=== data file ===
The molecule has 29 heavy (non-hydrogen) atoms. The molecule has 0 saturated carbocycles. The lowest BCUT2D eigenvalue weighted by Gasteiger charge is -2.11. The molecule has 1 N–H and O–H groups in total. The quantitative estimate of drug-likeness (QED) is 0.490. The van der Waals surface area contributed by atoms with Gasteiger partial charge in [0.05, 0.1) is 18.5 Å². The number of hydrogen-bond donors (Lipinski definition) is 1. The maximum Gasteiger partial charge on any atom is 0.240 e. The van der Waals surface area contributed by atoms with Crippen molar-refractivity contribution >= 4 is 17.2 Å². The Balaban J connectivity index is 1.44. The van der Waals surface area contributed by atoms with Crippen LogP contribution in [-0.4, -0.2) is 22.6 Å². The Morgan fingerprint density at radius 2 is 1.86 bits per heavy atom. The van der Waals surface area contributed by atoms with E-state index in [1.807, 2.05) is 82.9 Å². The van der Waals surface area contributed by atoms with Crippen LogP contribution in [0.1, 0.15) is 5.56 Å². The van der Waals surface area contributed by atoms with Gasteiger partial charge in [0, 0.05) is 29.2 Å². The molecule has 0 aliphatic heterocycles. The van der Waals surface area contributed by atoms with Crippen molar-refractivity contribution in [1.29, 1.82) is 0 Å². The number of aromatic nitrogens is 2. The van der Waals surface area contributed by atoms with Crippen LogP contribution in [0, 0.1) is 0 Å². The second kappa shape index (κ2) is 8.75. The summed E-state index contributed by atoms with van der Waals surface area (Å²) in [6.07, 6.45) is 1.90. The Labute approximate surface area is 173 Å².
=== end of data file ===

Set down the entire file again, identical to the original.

The molecule has 29 heavy (non-hydrogen) atoms. The molecule has 0 saturated carbocycles. The lowest BCUT2D eigenvalue weighted by Gasteiger charge is -2.11. The molecule has 1 N–H and O–H groups in total. The quantitative estimate of drug-likeness (QED) is 0.490. The van der Waals surface area contributed by atoms with Gasteiger partial charge in [0.05, 0.1) is 18.5 Å². The number of hydrogen-bond donors (Lipinski definition) is 1. The maximum Gasteiger partial charge on any atom is 0.240 e. The van der Waals surface area contributed by atoms with Crippen molar-refractivity contribution >= 4 is 17.2 Å². The Balaban J connectivity index is 1.44. The van der Waals surface area contributed by atoms with Crippen LogP contribution in [-0.4, -0.2) is 22.6 Å². The Morgan fingerprint density at radius 2 is 1.86 bits per heavy atom. The van der Waals surface area contributed by atoms with E-state index in [1.807, 2.05) is 82.9 Å². The van der Waals surface area contributed by atoms with Crippen LogP contribution in [0.1, 0.15) is 5.56 Å². The van der Waals surface area contributed by atoms with Gasteiger partial charge in [0, 0.05) is 29.2 Å². The molecule has 0 aliphatic heterocycles. The van der Waals surface area contributed by atoms with Crippen molar-refractivity contribution in [1.29, 1.82) is 0 Å². The number of aromatic nitrogens is 2. The van der Waals surface area contributed by atoms with Crippen LogP contribution in [0, 0.1) is 0 Å². The second kappa shape index (κ2) is 8.75. The summed E-state index contributed by atoms with van der Waals surface area (Å²) in [6.07, 6.45) is 1.90. The Labute approximate surface area is 173 Å².